Monday, 26 October 2015

Redwings arrive

Over the last week or so the winter Thrushes have started to arrive locally. Migrant Blackbirds and Redwings have been the most abundant. Over at the Brickworks, I came across a flock of at least 50 Redwing last week. A good few remain on site, and the smaller woodland birds are forming mixed species flocks to give themselves the best chances of survival as winter approaches. For a full species count from this morning, head on over to the Brickworks blog, HERE.

Wednesday, 21 October 2015

Colour-ringed Little Egrets

The River Bulbourne, running through Bulbourne Meadow, is currently a favoured spot for 3 colour-ringed Little Egrets. Two were first spotted at the beginning of September, hatched this spring in St Albans, Verulamium Park. A third bird turned up yesterday, ringed as a juvenile at Lemsford Springs in September 2014. The ring details are as follows:
LAON(9); RAYN(H). BTO ring GR24085, first spotted 03/09/2015
LAON(H); RAYN(F). BTO ring GR24083, first spotted 04/09/2015
LAON(H); RAYN(C). BTO ring GR24066, first spotted 20/10/2015
Colour-ringed birds on Bulbourne Meadow, 4 Sept 2015

Third colour-ringed bird, River Bulbourne, 20 Oct 2015

If you'd like to know more about the history of Little Egrets in Europe and the ringing scheme, I put together a couple of far more rambling posts on my personal blog, HERE and HERE.

Friday, 16 October 2015

The clash of Kings on the River Bulbourne & an Osprey!

It’s that time of year when monogamous Kingfisher pairs part company and set up alone to see out the winter. The young too disperse, finding their own stretches of water to patrol and to sustain them through the colder months.

Just after 3pm yesterday, beside the river on Harding’s Moor, approaching Station Road, I could hear two Kingfishers having a right old barney. Insistent calling from both parties and, when I finally located the female, perched precariously on grasses overhanging the river, she was posturing continually, bowing her head and staring with murderous intent.

Disturbed by a man looking for fish(?!), the birds flew up in to the tree on the opposite bank and here they remained for at least the next 2 hours, barely moving except to posture, flinch and mirror one another. Apart from the rise and fall of their chests as they breathed, you could be mistaken for believing they were playing statues - to move was to lose the battle.

The female had clearly staked out her spot but the male seemed to slowly but surely decrease the distance between them. Unfortunately, it started to rain quite heavily towards 5pm and I had to call it a day, leaving the pair locked in this subtle but fierce battle. I wonder if this location on the river is a boundary between adjacent territories and they were asserting their lots? The male, I think, is a first winter bird and the female an adult. Perhaps mother is trying to encourage son to stop raiding the food cupboard and go out and find his own supplies! I had watched the female fishing downstream last week, again in the gloom and drizzle.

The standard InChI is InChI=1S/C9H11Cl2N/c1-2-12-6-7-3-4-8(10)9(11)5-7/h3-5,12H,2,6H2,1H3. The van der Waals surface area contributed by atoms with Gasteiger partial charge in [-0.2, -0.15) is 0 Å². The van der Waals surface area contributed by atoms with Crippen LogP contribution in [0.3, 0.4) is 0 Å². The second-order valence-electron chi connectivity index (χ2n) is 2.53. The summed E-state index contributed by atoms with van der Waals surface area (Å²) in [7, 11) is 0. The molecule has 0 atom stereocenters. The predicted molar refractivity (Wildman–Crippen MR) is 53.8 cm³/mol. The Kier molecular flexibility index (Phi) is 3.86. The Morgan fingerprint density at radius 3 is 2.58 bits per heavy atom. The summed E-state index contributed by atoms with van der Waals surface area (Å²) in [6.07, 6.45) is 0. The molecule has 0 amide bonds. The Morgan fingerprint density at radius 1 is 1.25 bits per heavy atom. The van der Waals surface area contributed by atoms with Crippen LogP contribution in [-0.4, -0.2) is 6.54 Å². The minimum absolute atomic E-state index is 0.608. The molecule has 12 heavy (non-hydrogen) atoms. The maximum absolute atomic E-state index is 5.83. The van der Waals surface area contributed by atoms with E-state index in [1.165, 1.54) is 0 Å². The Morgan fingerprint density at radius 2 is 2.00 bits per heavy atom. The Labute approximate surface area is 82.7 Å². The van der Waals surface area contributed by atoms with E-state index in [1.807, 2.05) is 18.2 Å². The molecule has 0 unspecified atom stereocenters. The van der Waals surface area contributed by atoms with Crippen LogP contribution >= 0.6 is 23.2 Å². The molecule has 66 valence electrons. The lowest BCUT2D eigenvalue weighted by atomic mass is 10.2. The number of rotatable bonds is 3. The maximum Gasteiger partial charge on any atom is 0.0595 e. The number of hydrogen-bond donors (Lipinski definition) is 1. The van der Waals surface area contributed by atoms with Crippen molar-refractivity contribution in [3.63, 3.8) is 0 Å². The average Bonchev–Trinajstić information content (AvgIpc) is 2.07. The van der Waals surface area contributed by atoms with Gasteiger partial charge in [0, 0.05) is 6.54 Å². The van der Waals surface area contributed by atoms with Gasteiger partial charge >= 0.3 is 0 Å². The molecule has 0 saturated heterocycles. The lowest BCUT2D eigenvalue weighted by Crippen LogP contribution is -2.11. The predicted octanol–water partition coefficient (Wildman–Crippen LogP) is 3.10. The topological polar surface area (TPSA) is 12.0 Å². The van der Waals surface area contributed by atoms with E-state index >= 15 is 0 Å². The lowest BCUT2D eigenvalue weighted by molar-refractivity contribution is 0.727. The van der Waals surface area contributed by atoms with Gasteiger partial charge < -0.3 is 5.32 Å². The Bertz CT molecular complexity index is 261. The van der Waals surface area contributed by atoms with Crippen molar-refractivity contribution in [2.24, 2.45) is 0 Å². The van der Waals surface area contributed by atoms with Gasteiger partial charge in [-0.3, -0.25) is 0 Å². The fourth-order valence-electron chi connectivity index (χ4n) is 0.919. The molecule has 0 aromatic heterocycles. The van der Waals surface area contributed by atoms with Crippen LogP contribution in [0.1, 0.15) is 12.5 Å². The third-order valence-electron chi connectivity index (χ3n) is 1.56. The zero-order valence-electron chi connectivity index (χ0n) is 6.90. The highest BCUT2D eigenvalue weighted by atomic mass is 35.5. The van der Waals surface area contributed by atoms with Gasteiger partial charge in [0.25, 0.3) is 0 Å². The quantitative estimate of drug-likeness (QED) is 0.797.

Female Kingfisher, River Bulbourne, 6 Oct 2015. A selection of video stills from handheld video footage, in the rain!

One of these days, I’ll come across the Kingfishers when there’s enough light for nice photographs at a reasonable ISO. In the meantime, here are some 90 seconds from the 2 hour stand-off, to give you a flavour of the determined patience of these birds when holding their ground. The tension of battle is palpable but made all the more obvious when the young male jumps at the sound of the female’s sudden call. Their focus was such that they completely ignored me, standing less than 10 metres away, as conspicuous as a pink elephant.

In other news - An OSPREY!

I received an exciting report from Trustee, Peter Ablett, yesterday. He’d been a passenger in a car crossing the Bulbourne on Station Road at about 12:20 and “fleetingly saw an Osprey sitting on the stump of the fallen willow by the river bridge” (very near where I subsequently watched the Kingfishers). He returned on foot a little while later but the bird had gone by then, unfortunately. Nevertheless, it’s a fantastic record and another “first” for the Trust.

Monday, 5 October 2015

Trail Cams, Moths & Autumn Flowers

Apologies for the lack of updates recently. With a bit of luck and a following wind, normal service should resume.

In the last week, Liz has posted the latest clips from the Gadespring trail cameras. And, Ben Sale and the Trust mothing team carried out their final trapping of the season at Gadespring. For more details just click on the links.

Meanwhile, over the past month or so, the autumn bloomers have really got going. A warm, sunny first week of October has certainly helped. Singling out just a couple of them, we have the tiny but ever so lovely Autumn Gentian at Roughdown Common, and, over at the Brickworks, there’s a beautiful spread of Common Toadflax in the area east of Baker’s Wood. The latter will flower right through November and perhaps even into the beginning of December.

For Gentian blooms, click HERE
For Toadflax blooms, click HERE